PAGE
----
the united front and antiwar organizing

Reproduced below is a readers comment from Socialist Worker in reply to Joe Lombardo’s contribution to a discussion of the united front in SW.  This is a very good discussion of how to apply the method of the united front in the current period.

The broadest possible forces

September 11, 2013

I WANT to thank Joe Lombardo for his contribution (“The united front and antiwar struggles“) to this very useful discussion on the united front and for posting this discussion.

Joe makes some good points on the character of the united front and its use in building the antiwar movement in the 1960s. He is correct that the single issue “Out Now!” orientation won’t work in the current situation. Flexibility is critical to the success of a united front formation.

In 1967, Tom Kerry wrote in “Some Comments on Party Policy and Tactics in the Antiwar Movement”:

The antiwar formation is composed of diverse organizations, groups and individuals, always shifting, rarely the same, knit together at moments of action in a temporary coalition for a limited objective. After each major action the centrifugal tendency inherent in so heterogeneous a formation threatens to make it fly apart. The cement that holds it together is common opposition to U.S. administration policy in the Vietnam War. How long it will endure in its present form is anyone’s guess.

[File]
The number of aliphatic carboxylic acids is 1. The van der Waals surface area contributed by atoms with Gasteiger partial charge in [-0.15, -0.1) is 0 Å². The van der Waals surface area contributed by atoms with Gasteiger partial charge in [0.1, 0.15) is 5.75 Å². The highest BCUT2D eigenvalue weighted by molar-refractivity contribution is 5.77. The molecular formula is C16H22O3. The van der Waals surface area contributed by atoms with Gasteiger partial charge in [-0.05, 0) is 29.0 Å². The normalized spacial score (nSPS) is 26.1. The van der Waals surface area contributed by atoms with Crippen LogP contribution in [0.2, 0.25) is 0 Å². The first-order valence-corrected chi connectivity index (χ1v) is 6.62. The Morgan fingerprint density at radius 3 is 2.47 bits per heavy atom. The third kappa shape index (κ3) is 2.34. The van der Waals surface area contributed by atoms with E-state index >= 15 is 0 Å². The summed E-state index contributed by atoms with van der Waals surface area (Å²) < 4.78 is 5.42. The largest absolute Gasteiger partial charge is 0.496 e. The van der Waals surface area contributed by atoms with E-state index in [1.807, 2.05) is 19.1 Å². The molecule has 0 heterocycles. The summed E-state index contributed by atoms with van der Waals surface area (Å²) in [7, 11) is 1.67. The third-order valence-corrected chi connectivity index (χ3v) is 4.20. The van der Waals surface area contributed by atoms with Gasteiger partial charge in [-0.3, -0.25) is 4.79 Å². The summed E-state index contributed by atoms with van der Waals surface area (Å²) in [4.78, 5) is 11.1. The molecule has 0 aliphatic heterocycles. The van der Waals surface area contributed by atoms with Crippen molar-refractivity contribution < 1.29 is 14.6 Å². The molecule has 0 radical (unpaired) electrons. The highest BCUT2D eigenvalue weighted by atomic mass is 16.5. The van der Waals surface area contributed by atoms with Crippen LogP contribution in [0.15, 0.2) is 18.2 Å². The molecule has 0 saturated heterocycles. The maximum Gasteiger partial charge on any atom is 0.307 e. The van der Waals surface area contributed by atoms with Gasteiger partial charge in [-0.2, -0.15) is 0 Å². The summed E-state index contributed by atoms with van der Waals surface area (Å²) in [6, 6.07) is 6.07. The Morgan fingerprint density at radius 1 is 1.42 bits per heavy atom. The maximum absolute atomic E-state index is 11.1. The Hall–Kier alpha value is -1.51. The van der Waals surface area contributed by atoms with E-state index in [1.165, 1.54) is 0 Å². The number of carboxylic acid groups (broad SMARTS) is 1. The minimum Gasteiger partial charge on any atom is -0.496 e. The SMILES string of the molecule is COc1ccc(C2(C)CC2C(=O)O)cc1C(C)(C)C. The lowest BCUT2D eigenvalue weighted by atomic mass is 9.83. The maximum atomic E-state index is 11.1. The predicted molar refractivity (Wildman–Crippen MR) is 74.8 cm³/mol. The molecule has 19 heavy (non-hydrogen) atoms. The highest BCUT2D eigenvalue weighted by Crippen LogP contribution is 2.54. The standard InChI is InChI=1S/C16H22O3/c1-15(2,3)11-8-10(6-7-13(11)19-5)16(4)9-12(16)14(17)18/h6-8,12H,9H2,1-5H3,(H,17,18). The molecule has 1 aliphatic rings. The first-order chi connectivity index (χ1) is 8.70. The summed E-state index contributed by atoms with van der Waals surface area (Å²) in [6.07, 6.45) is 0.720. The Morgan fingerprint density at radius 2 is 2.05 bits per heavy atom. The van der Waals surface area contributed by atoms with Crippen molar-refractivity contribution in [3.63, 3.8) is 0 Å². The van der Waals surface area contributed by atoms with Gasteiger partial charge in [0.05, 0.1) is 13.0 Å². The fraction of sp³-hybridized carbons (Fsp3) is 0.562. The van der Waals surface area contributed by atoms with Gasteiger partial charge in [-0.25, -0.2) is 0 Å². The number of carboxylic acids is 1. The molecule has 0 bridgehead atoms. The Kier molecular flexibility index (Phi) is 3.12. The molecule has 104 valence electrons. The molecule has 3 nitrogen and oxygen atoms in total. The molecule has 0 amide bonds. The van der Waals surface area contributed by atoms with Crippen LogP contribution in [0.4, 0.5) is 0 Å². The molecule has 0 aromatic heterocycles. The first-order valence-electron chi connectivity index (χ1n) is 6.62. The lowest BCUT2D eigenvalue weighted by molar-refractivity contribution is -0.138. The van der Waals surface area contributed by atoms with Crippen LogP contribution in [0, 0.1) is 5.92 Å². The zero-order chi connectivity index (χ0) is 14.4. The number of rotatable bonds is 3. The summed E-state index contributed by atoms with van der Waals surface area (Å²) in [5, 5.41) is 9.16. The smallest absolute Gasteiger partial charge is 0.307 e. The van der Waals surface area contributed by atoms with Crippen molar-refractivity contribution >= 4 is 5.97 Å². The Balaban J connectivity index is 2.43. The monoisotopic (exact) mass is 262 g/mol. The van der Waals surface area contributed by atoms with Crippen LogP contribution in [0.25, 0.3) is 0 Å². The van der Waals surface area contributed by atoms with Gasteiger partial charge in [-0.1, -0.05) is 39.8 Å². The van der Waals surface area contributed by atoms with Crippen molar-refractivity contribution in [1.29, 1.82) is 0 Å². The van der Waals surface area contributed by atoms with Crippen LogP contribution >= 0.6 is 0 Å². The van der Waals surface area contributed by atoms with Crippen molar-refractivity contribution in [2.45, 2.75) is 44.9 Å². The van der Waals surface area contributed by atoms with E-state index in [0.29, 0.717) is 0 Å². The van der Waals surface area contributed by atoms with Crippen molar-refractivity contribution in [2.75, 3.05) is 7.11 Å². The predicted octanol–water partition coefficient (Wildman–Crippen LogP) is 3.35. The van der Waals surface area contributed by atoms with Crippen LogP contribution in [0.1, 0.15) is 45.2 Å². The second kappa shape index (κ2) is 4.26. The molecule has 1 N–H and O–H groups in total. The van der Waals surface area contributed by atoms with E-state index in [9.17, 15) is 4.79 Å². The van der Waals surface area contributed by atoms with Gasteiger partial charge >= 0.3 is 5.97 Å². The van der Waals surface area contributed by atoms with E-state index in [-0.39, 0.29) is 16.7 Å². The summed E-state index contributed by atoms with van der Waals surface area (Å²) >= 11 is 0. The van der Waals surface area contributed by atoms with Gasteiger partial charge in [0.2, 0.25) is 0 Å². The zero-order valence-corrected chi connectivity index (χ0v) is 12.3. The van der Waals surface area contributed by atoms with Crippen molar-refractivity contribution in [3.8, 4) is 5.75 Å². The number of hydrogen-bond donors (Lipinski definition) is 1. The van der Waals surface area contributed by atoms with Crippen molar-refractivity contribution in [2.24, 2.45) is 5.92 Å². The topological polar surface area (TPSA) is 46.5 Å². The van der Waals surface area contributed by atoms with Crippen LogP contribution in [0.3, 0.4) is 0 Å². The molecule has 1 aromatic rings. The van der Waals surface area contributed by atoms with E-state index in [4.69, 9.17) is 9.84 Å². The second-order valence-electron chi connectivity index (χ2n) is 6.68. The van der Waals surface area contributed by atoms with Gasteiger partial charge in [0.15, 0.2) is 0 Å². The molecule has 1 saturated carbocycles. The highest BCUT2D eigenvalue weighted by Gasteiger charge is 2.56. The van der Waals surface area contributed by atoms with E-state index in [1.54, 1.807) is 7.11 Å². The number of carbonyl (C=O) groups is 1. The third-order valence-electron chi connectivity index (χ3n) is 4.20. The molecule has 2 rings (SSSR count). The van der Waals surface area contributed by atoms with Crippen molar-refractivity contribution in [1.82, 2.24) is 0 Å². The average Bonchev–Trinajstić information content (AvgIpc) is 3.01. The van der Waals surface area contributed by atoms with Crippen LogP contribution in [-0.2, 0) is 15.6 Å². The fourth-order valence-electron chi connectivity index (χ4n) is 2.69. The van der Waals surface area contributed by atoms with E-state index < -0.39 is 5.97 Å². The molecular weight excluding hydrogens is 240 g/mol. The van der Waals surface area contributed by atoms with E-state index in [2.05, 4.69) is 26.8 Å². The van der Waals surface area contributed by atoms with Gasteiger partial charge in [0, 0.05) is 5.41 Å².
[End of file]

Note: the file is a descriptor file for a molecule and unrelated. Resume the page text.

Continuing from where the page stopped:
But the united front was never simply about single versus multi-issue. The point of the united front of a special type during the Vietnam War was to unite the broadest possible forces against the war. Linked to this was a mass action strategy, which I think still has to be at the center of our considerations. Mass action is not just about thinking that a single demonstration or series of demonstrations will change things in themselves. Mass actions give working people a sense of their potential power and weaken the ability of imperialism to do as it wants.

This runs counter to the ultra-left method, which is based on calls for general strikes to end the wars. But ultra-lefts fail to understand the current level of class consciousness. Trotsky himself said that the united front would be unnecessary if all workers were revolutionary. Above all, the united front addresses the complexities and unevenness of popular consciousness.

Aside from ultra-leftism, there is another danger for revolutionaries in the antiwar movement. In making temporary alliances with reformists, we have to maintain our political independence and resist the temptation to uncritically tail after these forces. Revolutionaries seek to lead struggles, but the trick is not to get swallowed by centrist or reformist tendencies and, at the same time, avoid substitutionism or the left capturing itself in “left” antiwar coalitions.

The past few years have been dog days for the U.S. antiwar movement–mostly due to liberal and reformist leaderships demobilizing the movement to avoid embarrassing Democrats. I would argue that a mass antiwar movement does not exist today, but mainly a layer of already radicalized anti-imperialist activists. However, events in Syria and the popular reaction against the U.S. war drive there point to the possibility of a renewed movement. Time to get to work.
John Kirkland, Philly Against War (personal capacity)

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